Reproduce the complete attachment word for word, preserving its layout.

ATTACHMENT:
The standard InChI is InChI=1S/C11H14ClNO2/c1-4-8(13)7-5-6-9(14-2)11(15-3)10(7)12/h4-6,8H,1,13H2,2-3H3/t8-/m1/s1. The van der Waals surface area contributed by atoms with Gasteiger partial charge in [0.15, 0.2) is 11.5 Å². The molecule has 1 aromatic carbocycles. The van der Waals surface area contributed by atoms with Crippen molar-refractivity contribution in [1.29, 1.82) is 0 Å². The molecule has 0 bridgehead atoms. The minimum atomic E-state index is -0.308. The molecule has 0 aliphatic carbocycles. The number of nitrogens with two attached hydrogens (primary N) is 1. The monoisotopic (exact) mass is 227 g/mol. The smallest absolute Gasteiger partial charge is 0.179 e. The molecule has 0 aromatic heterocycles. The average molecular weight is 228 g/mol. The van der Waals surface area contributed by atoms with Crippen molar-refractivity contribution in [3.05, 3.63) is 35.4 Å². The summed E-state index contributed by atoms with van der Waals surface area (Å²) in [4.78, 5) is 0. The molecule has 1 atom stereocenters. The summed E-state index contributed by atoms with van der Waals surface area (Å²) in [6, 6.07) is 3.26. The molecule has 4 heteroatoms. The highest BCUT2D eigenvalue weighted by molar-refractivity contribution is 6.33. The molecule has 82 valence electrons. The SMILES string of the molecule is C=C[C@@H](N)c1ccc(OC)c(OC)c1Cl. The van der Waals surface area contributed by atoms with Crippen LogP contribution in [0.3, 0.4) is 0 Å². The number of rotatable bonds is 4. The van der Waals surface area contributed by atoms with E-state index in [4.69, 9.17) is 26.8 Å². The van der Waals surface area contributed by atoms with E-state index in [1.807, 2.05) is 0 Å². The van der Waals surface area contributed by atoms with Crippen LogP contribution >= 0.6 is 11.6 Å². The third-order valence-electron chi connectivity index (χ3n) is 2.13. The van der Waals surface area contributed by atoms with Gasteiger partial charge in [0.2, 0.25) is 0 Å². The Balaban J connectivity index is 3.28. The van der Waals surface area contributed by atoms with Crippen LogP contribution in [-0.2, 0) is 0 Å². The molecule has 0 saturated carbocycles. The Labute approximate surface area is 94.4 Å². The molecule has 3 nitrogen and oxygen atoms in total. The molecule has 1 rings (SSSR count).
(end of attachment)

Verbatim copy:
The standard InChI is InChI=1S/C11H14ClNO2/c1-4-8(13)7-5-6-9(14-2)11(15-3)10(7)12/h4-6,8H,1,13H2,2-3H3/t8-/m1/s1. The van der Waals surface area contributed by atoms with Gasteiger partial charge in [0.15, 0.2) is 11.5 Å². The molecule has 1 aromatic carbocycles. The van der Waals surface area contributed by atoms with Crippen molar-refractivity contribution in [1.29, 1.82) is 0 Å². The molecule has 0 bridgehead atoms. The minimum atomic E-state index is -0.308. The molecule has 0 aliphatic carbocycles. The number of nitrogens with two attached hydrogens (primary N) is 1. The monoisotopic (exact) mass is 227 g/mol. The smallest absolute Gasteiger partial charge is 0.179 e. The molecule has 0 aromatic heterocycles. The average molecular weight is 228 g/mol. The van der Waals surface area contributed by atoms with Crippen molar-refractivity contribution in [3.05, 3.63) is 35.4 Å². The summed E-state index contributed by atoms with van der Waals surface area (Å²) in [4.78, 5) is 0. The molecule has 1 atom stereocenters. The summed E-state index contributed by atoms with van der Waals surface area (Å²) in [6, 6.07) is 3.26. The molecule has 4 heteroatoms. The highest BCUT2D eigenvalue weighted by molar-refractivity contribution is 6.33. The molecule has 82 valence electrons. The SMILES string of the molecule is C=C[C@@H](N)c1ccc(OC)c(OC)c1Cl. The van der Waals surface area contributed by atoms with Crippen LogP contribution in [0.3, 0.4) is 0 Å². The number of rotatable bonds is 4. The van der Waals surface area contributed by atoms with E-state index in [4.69, 9.17) is 26.8 Å². The van der Waals surface area contributed by atoms with E-state index in [1.807, 2.05) is 0 Å². The van der Waals surface area contributed by atoms with Crippen LogP contribution >= 0.6 is 11.6 Å². The third-order valence-electron chi connectivity index (χ3n) is 2.13. The van der Waals surface area contributed by atoms with Gasteiger partial charge in [0.2, 0.25) is 0 Å². The Balaban J connectivity index is 3.28. The van der Waals surface area contributed by atoms with Crippen LogP contribution in [-0.2, 0) is 0 Å². The molecule has 0 saturated carbocycles. The Labute approximate surface area is 94.4 Å². The molecule has 3 nitrogen and oxygen atoms in total. The molecule has 1 rings (SSSR count).